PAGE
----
Biography

Jordan is a Supernumerary Teaching Fellow in Law at St John's College Oxford. He currently teaches trusts and land at the undergradate level, and Commercial Remedies on the BCL/MJur, and previously has taught contract, tort, and Restitution of Unjust Enrichment. 

Jordan researches and publishes on all areas of private law. In particular, he is the co-author of The Law of Tracing (Federation Press, 2021)

In addition, Jordan is a DPhil Candidate at Magdalen College, Oxford. His doctoral research, which is being supervised by Professor Birke Häcker, is concerned with the nature of, and justification for, the discharge of contractual obligations in cases other than performance (i.e. following breach, frustration, and common mistake). The central argument is that all these instances of discharge can be explained by a single principle: failure of condition. For an outline of this claim in the context of discharge following breach, see J English, ‘The Nature of Promissory Conditions’ (2021) 137 Law Quarterly Review 630.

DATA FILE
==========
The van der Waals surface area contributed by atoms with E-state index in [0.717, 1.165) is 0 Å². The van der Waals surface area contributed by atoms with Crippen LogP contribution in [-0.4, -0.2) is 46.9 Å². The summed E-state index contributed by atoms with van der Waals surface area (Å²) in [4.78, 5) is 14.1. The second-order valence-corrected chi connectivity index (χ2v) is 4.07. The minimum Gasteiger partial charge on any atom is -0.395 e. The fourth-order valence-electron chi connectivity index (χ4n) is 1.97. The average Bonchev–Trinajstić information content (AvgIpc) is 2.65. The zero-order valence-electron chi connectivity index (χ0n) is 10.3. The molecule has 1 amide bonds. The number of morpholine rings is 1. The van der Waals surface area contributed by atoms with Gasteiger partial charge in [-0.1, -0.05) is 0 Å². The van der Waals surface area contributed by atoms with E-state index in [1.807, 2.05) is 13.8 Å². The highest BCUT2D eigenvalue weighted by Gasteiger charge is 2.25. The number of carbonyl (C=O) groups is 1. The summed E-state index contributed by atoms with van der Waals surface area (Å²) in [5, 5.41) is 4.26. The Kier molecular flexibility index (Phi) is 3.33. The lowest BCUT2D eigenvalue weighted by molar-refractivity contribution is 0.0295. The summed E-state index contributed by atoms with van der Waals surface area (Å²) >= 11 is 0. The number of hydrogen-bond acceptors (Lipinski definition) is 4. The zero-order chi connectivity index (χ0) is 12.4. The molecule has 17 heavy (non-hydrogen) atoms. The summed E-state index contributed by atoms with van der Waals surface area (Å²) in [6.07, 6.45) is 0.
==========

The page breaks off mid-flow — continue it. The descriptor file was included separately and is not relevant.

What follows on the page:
Jordan is also a co-convenor of the Obligations Discussion Group and the General Editor of the Oxford University Commonwealth Law Journal

Jordan holds a Bachelor of Laws (Hons I, Medal) and a Bachelor of Commerce (Accounting) from the University of Queensland, and a Bachelor of Civil Law (Dist) from the University of Oxford. Before coming to Oxford he worked as a solicitor in dispute resolution at an international law firm and as an Associate to Justice James Edelman at the High Court of Australia. 

Publications

Recent additions

  • Mohammud Jaamae Hafeez-Baig and J English, The Law of Tracing (Federation Press 2021)